Discretionary loan loss provision behavior in the US banking industry
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Earnings management can be opportunistic and add noise to earnings, or informative about a firm’s underlying economic performance and add information to financial reports. Our study examines earnings management in banks with different levels of information asymmetry. We compare earnings management between public and private banks by using discretionary loan loss provisions (DLLPs) as a proxy. We use a dataset of US public and private banks from 1986:Q1 to 2013:Q4 and provide evidence of greater earnings management in public banks than private banks. We also examine the conditions that motivate managers to engage in earnings management. DLLPs are used to send private information to investors, consistent with our signaling hypothesis. We also find evidence that capital requirements alter DLLPs, consistent with our capital management hypothesis. Banks with relatively low (high) earnings tend to decrease (increase) their earnings through manipulation of DLLPs, inconsistent with our income-smoothing hypothesis. This study extends the current literature on earnings management between public and private banks. Our discussion provides a better understanding of the determinants of bank earnings management.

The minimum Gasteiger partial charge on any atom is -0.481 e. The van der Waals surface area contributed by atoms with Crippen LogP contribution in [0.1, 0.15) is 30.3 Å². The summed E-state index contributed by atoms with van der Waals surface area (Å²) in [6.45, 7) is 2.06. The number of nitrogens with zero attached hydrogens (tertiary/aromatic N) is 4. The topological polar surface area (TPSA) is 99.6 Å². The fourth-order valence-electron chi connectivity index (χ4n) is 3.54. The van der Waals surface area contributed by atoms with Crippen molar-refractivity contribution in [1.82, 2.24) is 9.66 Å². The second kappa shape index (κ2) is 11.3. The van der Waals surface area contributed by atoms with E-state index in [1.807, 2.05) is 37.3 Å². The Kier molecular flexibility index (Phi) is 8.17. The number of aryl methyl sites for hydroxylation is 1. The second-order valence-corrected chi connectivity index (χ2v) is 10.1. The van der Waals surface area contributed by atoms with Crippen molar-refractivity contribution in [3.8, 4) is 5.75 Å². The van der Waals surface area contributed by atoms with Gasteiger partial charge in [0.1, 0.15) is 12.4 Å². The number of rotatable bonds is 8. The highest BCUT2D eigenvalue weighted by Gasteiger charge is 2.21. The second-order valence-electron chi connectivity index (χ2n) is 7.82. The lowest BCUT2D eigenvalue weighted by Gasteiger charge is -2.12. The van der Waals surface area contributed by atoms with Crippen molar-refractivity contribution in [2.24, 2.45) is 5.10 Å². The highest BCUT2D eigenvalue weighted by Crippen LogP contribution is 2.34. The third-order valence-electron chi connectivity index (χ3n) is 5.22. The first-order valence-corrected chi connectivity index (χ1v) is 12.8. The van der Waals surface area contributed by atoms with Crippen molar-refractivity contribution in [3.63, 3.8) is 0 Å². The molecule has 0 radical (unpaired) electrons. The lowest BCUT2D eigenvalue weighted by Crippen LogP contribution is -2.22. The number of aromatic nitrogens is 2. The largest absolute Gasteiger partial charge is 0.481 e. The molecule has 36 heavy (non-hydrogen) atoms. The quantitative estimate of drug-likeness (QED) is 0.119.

KeywordsBank listing status Discretionary loan loss provisions Earnings management Information asymmetry
JEL ClassificationG21 G28 G34 G38
Funding was provided by National Foundation for Science and Technology Development.
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